Archive for the 'Hopi blogs' Category

New blog seeks to promote and preserve Hopi culture

Screen shot 2014-03-08 at 1.13.26 PMWhen I started BeyondtheMesas.com in 2009, only a small number of blogs on the Hopi existed that were also written and managed by Hopis themselves. But this number is increasing every year. One of the latest blogs to emerge is called Paaqavi Inc. by Gwendolyn Dyer (Hopi), Marilyn Fredericks (Hopi), and Suzanne Jamison. Be sure to check it out. Here’s their “Mission” statement:

“We believe that Self Determination for Hopi communities is achieved through grassroots momentum that creates strong foundations, resulting in an improvement in the quality of life for Hopi People.  We support initiatives that directly benefit Hopi communities through partnerships which leverage financial donations with contributions by the recipient communities through labor, knowledge and prayers”.

Paaqavi Incorporated is a recognized 501 (C) (3) non-profit organization and was formed in 1994 by members of the Village of Bacavi, located on Third Mesa of the Hopi Reservation. Its purpose, as stated in our mission goals, is to:

  • Promote use of traditional Hopi knowledge, language and culture.
  • Preserve Hopi agriculture practices, arts and architecture.
  • Promote positive and healthy community environments of the Hopi villages.
  • Create social, economic and cultural opportunities for individuals, groups and villages as a collective.

Since the creation of Paaqavi Incorporated, the organization has helped to organize, fund and complete several projects that have directly benefited Hopi People and their communities.

We invite you to read about our accomplishments and encourage you to support our endeavors!

Us’qwali!    Kwah’Kway!    Thank You!

1000 Words and a Cup of Coffee: A new Hopi-authored blog

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Be sure to check out a relatively new Hopi-authored blog by VaNiesha Honani of Walpi entitled “1000 Words and a Cup of Coffee.” So far VaNiesha has written on a handful of topics, including the Hopi Code Talkers, and the recent auction of 71 Hopi ceremonial items in France.

Here’s an excerpt from a post that she wrote entitled “This Little House on Walpi”. I think you will find her writing style and perspective to be quite engaging.

This past summer, I was in a mood and set on sitting in that little house during our Home Dance, moping and eating stew. I sat still. Little girls ran in and out, screaming with laughter and the boys chased each other around with bows in the summer.

As the day passed, they got dirtier. I held my little niece and talked to her. “You see this craziness?” She smiled. All the girls were dressed in traditional dresses. Even in my grumpiness, as I held my niece and had random one-sided conversations with her, my breath was taken away. The memories multiplied to the present. I looked at all my sisters, my nieces and aunts, in the same traditional clothes as 1000 years ago. The corn stalks and kachina dolls. The random small toy arrow that would come flying through the door. How beautiful.

I smile because when I hear somebody in an L.A. gallery wonder, “I can’t imagine growing up there, I wonder if people still live there or did they leave because it’s hard living.” I muse. Yes, we do still live there. No matter where or how far. Technology and all. It’s home. I smile as I stand next to them pondering over my house, this little house on Walpi.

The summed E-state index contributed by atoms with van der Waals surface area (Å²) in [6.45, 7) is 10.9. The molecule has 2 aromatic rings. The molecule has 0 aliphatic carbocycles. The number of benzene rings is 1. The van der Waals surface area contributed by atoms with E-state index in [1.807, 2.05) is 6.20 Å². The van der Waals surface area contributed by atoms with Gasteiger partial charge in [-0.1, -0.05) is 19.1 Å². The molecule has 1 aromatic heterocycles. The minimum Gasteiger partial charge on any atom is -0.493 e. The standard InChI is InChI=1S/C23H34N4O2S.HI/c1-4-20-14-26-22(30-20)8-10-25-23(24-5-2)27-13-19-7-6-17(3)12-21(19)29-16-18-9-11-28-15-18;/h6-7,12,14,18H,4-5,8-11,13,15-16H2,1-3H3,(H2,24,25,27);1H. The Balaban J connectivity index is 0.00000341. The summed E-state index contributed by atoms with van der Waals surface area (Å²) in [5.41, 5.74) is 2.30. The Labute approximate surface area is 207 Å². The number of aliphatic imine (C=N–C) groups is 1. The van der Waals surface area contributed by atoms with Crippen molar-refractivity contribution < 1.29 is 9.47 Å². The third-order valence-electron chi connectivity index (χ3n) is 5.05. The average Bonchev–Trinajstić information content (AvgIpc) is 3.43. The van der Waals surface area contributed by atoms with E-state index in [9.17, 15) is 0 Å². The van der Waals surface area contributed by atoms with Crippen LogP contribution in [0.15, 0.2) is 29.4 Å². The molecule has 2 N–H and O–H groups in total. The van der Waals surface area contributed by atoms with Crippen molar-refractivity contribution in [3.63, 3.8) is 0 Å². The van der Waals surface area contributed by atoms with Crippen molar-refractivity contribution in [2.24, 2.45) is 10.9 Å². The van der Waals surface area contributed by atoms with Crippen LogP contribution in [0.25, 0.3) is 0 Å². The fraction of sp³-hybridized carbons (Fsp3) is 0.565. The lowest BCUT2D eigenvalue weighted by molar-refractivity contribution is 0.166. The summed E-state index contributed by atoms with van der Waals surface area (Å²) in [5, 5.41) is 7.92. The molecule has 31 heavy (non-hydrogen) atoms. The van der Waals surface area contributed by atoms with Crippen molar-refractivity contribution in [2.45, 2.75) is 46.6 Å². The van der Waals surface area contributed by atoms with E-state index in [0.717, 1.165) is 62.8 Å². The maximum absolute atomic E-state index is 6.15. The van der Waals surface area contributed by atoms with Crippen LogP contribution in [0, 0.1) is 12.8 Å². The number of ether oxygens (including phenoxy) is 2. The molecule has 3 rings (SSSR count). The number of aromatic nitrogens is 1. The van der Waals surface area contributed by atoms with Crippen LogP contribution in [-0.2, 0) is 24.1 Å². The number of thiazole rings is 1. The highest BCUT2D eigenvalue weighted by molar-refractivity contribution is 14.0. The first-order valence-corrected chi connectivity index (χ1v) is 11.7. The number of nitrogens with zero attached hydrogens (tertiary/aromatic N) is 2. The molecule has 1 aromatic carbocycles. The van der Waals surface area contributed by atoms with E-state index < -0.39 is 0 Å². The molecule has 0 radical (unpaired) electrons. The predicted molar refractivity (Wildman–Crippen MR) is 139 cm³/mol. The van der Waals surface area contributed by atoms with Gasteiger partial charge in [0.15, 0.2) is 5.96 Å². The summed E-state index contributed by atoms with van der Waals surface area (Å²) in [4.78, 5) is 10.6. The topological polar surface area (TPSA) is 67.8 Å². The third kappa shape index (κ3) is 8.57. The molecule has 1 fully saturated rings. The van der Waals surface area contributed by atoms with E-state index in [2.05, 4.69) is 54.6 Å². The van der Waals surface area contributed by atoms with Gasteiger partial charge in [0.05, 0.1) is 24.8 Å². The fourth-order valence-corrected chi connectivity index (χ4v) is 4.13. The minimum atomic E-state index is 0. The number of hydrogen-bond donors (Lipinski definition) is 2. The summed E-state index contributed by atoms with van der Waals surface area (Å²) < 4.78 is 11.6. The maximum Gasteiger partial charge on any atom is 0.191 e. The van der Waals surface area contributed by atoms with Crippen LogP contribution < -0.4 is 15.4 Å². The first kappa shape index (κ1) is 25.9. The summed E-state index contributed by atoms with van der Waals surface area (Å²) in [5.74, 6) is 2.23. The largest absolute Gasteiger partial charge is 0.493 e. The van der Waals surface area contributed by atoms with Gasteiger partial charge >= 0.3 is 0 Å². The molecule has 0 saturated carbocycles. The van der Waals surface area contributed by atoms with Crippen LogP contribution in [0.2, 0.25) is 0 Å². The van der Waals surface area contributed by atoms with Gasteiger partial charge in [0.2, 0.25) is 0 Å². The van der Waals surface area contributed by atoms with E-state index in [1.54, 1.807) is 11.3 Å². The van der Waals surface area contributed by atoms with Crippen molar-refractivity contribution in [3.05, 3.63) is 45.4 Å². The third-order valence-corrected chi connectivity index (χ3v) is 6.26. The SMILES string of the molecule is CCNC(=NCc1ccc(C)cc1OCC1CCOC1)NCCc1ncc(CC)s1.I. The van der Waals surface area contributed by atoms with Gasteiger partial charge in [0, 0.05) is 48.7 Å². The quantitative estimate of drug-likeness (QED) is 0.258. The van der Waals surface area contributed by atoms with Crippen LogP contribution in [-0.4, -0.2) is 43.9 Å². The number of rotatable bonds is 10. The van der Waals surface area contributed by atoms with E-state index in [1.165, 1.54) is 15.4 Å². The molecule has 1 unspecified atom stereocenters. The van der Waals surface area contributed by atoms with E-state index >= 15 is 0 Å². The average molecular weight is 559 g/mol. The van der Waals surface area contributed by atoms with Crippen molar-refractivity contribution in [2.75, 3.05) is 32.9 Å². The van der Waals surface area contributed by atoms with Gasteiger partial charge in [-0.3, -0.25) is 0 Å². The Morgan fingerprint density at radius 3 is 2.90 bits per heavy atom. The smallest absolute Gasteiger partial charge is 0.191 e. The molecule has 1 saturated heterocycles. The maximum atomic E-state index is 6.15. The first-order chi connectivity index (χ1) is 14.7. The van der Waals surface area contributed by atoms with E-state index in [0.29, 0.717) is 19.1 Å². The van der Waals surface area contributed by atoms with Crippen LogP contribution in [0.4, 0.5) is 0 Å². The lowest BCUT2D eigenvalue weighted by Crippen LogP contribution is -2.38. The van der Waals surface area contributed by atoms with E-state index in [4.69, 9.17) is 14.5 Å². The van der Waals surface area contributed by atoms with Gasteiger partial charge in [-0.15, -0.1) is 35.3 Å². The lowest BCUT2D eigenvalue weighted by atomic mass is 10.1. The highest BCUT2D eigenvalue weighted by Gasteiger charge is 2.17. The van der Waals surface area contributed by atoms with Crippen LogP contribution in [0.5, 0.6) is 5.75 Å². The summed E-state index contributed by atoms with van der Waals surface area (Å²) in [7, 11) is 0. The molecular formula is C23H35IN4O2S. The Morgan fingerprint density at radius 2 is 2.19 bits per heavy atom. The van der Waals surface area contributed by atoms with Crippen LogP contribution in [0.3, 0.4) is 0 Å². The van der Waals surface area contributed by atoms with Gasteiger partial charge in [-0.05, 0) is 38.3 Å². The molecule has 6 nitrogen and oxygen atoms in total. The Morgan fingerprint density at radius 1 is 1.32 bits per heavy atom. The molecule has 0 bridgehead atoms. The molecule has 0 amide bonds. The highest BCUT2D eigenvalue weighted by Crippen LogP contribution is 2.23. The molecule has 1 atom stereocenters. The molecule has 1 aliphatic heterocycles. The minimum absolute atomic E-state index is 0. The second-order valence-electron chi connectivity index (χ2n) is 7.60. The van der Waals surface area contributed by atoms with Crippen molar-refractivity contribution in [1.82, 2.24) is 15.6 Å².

Want to read more? Head on over to her blog: www.1000wordsandacupofcoffee.com


Copyright Notice

© Matthew Sakiestewa Gilbert and BEYOND THE MESAS, 2009-2017. Unauthorized use and/or duplication of this material without express and written permission from this blog’s author and/or owner is strictly prohibited. Excerpts and links may be used, provided that full and clear credit is given to Matthew Sakiestewa Gilbert and BEYOND THE MESAS with appropriate and specific direction to the original content.

About the author

Matthew Sakiestewa Gilbert is enrolled with the Hopi Tribe from the village of Upper Moencopi in northeastern Arizona. He is an Associate Professor in the Department of History and a Dean's Fellow and Conrad Humanities Scholar in the College of Liberal Arts and Sciences at the University of Illinois at Urbana-Champaign.

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Foreword to Kevin Whalen’s Native Students at Work: American Indian Labor and Sherman Institute’s Outing Program, 1900-1945

A Second Wave of Hopi Migration (History of Education Quarterly, August 2014)

Sun Chief: An Autobiography of A Hopi Indian by Don C. Talayesva, New foreword by Matthew Sakiestewa Gilbert (Sept. 2013)

Marathoner Louis Tewanima and the Continuity of Hopi Running, 1908-1912 (Western Historical Quarterly, Autumn 2012). Winner of Spur Award for Best Western Short Nonfiction, Western Writers of America (2013)

“Hopi Footraces and American Marathons, 1912-1930”, American Quarterly, Vol. 62, No. 1, March Issue 2010 (Click image to download article)

Hopi runner Philip Zeyouma’s trophy cups featured on cover of American Quarterly

Education beyond the Mesas: Hopi Students at Sherman Institute, 1902-1929 (University of Nebraska Press, 2010)

Education beyond the Mesas – Introduction (click image to download)

“‘The Hopi Followers’: Chief Tawaquaptewa and Hopi Student Advancement at Sherman Institute, 1906-1909”, Journal of American Indian Education, (Click image to download article)

The Indian School on Magnolia Avenue: Voices and Images From Sherman Institute (Oregon State University Press, 2012)

Arizona English Teachers Association highlights Hopi authors (click image to download)

Constitution and Bylaws of the Hopi Tribe (With all amendments, click to download)

Click to listen to KUYI On-Line

Matt’s Goodreads

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